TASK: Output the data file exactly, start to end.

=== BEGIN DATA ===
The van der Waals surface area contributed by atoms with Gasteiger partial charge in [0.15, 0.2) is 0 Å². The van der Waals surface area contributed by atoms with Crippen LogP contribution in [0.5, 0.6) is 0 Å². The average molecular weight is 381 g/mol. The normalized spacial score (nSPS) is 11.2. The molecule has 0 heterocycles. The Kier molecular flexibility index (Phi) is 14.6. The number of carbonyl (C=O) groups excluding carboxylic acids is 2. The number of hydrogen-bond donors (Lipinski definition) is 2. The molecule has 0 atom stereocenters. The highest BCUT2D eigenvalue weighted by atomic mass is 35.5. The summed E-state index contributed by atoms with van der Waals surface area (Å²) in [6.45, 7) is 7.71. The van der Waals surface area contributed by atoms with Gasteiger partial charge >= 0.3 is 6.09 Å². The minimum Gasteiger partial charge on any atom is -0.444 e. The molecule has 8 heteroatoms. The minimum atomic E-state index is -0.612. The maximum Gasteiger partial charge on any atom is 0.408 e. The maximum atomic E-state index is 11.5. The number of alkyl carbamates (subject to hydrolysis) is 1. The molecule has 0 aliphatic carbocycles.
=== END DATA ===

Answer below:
The van der Waals surface area contributed by atoms with Gasteiger partial charge in [0.15, 0.2) is 0 Å². The van der Waals surface area contributed by atoms with Crippen LogP contribution in [0.5, 0.6) is 0 Å². The average molecular weight is 381 g/mol. The normalized spacial score (nSPS) is 11.2. The molecule has 0 heterocycles. The Kier molecular flexibility index (Phi) is 14.6. The number of carbonyl (C=O) groups excluding carboxylic acids is 2. The number of hydrogen-bond donors (Lipinski definition) is 2. The molecule has 0 atom stereocenters. The highest BCUT2D eigenvalue weighted by atomic mass is 35.5. The summed E-state index contributed by atoms with van der Waals surface area (Å²) in [6.45, 7) is 7.71. The van der Waals surface area contributed by atoms with Gasteiger partial charge >= 0.3 is 6.09 Å². The minimum Gasteiger partial charge on any atom is -0.444 e. The molecule has 8 heteroatoms. The minimum atomic E-state index is -0.612. The maximum Gasteiger partial charge on any atom is 0.408 e. The maximum atomic E-state index is 11.5. The number of alkyl carbamates (subject to hydrolysis) is 1. The molecule has 0 aliphatic carbocycles.